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Public lands are being sold in secret on the internet

A mysterious company known as Ayers Energy LLC just leased more than 20,000 acres of sensitive public land. It's not an anomaly.

The Bureau of Land Management auctioned off 43 parcels of public land outside of what used to be the boundary of Bears Ears National Monument, in Utah. CREDIT: George Frey/Getty Images.
The Bureau of Land Management auctioned off 43 parcels of public land outside of what used to be the boundary of Bears Ears National Monument, in Utah. CREDIT: George Frey/Getty Images.

Ayers Energy LLC is, ostensibly, an energy company based out of either Bedford, Texas, or Cheyenne, Wyoming, depending on what day you look at the results of the Bureau of Land Management’s most recent oil and gas auction.

Public information about the company is scarce: It’s not listed as a taxable entity by the Texas Comptroller, and doesn’t appear to be a registered corporation in the state of Texas or Wyoming. In fact, a search for Ayers Energy through Vigilant, a public records database, did not yield any registration records for the company in any state.

On March 21, Ayers’ address — according to federal documents — was listed as on Pecan Bend Drive in Bedford, Texas. As of March 22, that address had changed to Central Ave in Cheyenne.

But, despite the vague and ever-changing information about Ayers Energy LLC, the company, as of March 20, owns the rights to pursue oil and gas development on 19 parcels of federally-owned lands in San Juan County, Utah, just outside of the boundary of Hovenweep National Monument.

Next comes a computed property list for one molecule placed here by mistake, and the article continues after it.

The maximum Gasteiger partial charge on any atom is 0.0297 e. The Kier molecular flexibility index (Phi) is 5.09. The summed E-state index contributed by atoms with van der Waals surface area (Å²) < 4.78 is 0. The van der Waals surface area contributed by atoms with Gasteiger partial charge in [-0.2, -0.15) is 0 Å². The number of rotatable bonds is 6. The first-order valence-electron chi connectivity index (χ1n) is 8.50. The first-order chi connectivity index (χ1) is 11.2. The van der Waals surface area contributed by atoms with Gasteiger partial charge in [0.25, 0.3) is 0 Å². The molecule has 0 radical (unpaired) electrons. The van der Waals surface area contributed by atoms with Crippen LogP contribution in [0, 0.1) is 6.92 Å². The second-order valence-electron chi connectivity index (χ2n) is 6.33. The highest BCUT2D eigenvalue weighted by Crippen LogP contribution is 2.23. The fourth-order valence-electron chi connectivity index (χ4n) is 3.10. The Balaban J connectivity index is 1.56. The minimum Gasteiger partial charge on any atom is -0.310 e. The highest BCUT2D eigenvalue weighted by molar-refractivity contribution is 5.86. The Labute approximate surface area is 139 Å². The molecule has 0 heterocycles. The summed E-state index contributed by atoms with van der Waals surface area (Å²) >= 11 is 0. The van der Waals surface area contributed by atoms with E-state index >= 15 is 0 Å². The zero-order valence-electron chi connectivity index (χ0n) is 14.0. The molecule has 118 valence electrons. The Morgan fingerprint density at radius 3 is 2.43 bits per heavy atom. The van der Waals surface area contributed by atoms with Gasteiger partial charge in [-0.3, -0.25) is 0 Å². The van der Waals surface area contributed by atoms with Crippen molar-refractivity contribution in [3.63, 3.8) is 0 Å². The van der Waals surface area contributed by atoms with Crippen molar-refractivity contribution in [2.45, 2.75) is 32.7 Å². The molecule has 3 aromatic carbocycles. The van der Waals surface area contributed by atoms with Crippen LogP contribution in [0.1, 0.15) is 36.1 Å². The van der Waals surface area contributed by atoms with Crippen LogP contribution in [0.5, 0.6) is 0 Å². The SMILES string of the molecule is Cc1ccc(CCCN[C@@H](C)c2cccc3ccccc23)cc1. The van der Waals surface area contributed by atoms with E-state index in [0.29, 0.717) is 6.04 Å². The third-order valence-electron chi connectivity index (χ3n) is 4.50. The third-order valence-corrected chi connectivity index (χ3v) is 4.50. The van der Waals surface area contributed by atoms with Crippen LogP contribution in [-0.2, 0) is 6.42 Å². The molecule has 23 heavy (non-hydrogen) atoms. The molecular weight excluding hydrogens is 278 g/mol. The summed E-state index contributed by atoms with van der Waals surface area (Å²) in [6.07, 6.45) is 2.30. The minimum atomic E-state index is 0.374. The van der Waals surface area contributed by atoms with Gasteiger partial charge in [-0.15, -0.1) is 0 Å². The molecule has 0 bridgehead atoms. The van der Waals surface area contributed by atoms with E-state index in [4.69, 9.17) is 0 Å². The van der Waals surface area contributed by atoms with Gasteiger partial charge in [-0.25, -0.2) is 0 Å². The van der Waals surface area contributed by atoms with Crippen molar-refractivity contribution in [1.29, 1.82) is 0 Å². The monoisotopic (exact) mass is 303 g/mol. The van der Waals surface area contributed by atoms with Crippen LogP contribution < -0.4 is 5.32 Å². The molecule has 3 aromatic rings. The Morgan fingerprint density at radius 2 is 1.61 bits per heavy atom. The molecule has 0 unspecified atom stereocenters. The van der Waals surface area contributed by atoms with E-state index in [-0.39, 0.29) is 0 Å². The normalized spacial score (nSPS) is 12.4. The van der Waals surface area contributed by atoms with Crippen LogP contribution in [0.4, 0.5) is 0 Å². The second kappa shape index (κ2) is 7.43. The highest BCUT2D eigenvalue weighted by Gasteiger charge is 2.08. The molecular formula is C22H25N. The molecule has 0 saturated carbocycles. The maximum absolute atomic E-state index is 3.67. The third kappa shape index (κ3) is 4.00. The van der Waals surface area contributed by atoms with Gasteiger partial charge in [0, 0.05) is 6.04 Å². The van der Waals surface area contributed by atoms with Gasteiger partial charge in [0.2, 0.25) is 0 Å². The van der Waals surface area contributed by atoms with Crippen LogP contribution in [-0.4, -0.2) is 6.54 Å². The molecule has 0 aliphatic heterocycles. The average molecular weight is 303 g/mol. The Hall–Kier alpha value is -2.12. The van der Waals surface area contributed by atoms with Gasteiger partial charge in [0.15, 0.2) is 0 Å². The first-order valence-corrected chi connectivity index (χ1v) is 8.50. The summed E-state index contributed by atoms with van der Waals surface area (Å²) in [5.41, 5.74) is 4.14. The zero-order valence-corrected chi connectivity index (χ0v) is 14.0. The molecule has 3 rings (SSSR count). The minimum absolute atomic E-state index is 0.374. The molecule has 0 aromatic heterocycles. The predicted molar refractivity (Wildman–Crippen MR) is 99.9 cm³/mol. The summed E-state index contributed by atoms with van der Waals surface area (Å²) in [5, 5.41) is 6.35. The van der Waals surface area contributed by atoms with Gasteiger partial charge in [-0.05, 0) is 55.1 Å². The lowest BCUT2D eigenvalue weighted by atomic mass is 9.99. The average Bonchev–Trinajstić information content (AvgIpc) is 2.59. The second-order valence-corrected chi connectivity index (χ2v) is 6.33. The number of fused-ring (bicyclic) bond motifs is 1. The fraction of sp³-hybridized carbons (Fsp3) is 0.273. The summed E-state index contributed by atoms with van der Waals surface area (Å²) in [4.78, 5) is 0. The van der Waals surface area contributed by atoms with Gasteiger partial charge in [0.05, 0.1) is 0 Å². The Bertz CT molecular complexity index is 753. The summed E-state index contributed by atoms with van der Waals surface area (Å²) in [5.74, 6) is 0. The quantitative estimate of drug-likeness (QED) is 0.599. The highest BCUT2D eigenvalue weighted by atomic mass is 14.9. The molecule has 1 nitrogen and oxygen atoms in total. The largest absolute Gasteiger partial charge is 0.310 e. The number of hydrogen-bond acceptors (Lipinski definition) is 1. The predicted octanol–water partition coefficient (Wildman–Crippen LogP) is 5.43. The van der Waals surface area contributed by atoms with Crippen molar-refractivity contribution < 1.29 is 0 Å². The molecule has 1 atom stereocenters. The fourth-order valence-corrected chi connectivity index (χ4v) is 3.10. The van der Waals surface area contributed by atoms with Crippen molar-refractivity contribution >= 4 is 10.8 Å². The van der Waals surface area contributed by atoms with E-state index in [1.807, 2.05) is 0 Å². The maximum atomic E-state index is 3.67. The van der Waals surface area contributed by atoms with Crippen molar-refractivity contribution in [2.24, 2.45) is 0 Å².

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These parcels — totaling more than 27,475 acres — were part of a quarterly auction held by the Bureau of Land Management (BLM), meant to spur oil and gas production on public lands. The BLM had considered leasing these parcels two years ago, but deferred, citing their proximity to national monuments like Hovenweep.

All of the bids that Ayers made during the auction were on parcels located in San Juan County, the same county in which Bears Ears National Monument sits — and the majority of those bids were for land that conservationists, indigenous communities, and the National Parks Service deemed highly sensitive.

This particular BLM auction featured 43 parcels, totaling some 51,000 acres of land in southeastern Utah, including several parcels near the former boundaries of the Bears Ears National Monument — which President Donald Trump ordered to be reduced by nearly 85 percent in December of 2017 — as well as Hovenweep and Canyons of the Ancients monuments.